Intermarket Analysis Part 2: Commodities

by: Market Scholar

The following is part 2 in a three part intermarket series covering commodities. Part 1 focuses on equities and bonds, while part 3 focuses on gold, silver, and miners.


Relative strength is a concept that has been widely accepted in both fundamental and technical analysis. Relative strength tends to persist over long periods of time, and numerous studies note the value in investing in those securities that exhibit relative strength.

Ratio charts are often used in intermarket analysis as it is one of the most effective ways to examine relative strength in one group compared to another, and accordingly have been used frequently in my work. Put simply, a declining line means that the numerator is underperforming the denominator, and vice versa.

Correlations are also analyzed frequently to determine the strengths of certain relationships in identifying favorable trade setups. Correlations used in my analysis will involve various time periods, from 20 days to 200 weeks. Important signals are often given when correlations cross the zero line - when they go from positive to negative, or vice versa.

The conclusion of these articles is that commodities, and commodity related equities, could be the best place to be invested in the near future. The energy (NYSEARCA:XLE) and basic materials (NYSEARCA:XLB) sectors look set to outperform, and precious metals and miners offer an attractive risk to reward ratio for anyone considering a long. I would also be looking for opportunities to short bonds. This is the same outlook I have maintained over the last month and recommended in previous articles.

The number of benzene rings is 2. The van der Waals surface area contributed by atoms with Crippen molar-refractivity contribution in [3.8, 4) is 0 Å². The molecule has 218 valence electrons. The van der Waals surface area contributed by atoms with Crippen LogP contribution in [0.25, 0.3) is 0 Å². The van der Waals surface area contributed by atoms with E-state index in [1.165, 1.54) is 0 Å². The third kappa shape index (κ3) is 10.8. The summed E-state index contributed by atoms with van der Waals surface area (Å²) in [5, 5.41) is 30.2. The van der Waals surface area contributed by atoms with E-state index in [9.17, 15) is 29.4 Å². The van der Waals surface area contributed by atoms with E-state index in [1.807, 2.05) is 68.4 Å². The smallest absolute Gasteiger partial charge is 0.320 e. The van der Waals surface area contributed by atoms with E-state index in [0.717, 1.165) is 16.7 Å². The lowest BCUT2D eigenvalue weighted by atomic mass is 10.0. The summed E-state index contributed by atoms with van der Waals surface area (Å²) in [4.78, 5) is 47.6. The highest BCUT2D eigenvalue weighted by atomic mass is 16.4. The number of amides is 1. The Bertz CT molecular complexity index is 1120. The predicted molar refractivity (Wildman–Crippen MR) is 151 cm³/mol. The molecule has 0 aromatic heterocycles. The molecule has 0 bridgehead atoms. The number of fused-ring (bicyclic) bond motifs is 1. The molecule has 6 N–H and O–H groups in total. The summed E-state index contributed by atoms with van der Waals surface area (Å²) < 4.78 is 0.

The $USD (NYSEARCA:UUP) is likely the most important instrument to keep in focus. There is the obvious head and shoulder pattern that appears to be developing; however one must note that it is not a head and shoulders pattern until the neckline is breached. The implications of the dollar's direction are more predictable for commodities than equities. Notice in the chart below that the 500-day correlation between then USD and the CRB (NYSEARCA:CRBQ) has remained consistently negative. The 500 day correlation between the USD and S&P500 (NYSEARCA:SPY) however has turned positive recently. The consistency of the negative correlation between the USD and commodities and the inconsistency of the correlation between the dollar and equities is well established throughout history. Accordingly, I would suggest using dollar direction as a proxy for commodity positioning more so than for equities. A break below the neckline in the head and shoulders pattern will be bullish for commodities, while a breakout to the upside in the $USD would be bearish.